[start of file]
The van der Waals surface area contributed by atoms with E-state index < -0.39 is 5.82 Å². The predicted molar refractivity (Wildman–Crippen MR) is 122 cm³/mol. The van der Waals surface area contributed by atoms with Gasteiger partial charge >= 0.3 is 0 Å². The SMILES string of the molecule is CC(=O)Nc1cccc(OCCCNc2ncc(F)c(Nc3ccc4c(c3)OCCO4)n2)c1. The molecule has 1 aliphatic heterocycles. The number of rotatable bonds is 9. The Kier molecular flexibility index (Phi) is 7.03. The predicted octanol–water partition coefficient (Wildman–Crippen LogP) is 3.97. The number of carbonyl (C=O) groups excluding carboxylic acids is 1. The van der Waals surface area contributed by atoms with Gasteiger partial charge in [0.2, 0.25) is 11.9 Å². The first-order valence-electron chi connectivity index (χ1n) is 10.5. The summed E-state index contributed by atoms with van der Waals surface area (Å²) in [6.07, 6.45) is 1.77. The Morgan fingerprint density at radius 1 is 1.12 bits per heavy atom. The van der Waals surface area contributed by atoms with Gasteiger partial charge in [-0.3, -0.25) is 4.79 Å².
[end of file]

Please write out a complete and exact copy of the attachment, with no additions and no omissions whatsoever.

The van der Waals surface area contributed by atoms with E-state index < -0.39 is 5.82 Å². The predicted molar refractivity (Wildman–Crippen MR) is 122 cm³/mol. The van der Waals surface area contributed by atoms with Gasteiger partial charge >= 0.3 is 0 Å². The SMILES string of the molecule is CC(=O)Nc1cccc(OCCCNc2ncc(F)c(Nc3ccc4c(c3)OCCO4)n2)c1. The molecule has 1 aliphatic heterocycles. The number of rotatable bonds is 9. The Kier molecular flexibility index (Phi) is 7.03. The predicted octanol–water partition coefficient (Wildman–Crippen LogP) is 3.97. The number of carbonyl (C=O) groups excluding carboxylic acids is 1. The van der Waals surface area contributed by atoms with Gasteiger partial charge in [0.2, 0.25) is 11.9 Å². The first-order valence-electron chi connectivity index (χ1n) is 10.5. The summed E-state index contributed by atoms with van der Waals surface area (Å²) in [6.07, 6.45) is 1.77. The Morgan fingerprint density at radius 1 is 1.12 bits per heavy atom. The van der Waals surface area contributed by atoms with Gasteiger partial charge in [-0.3, -0.25) is 4.79 Å².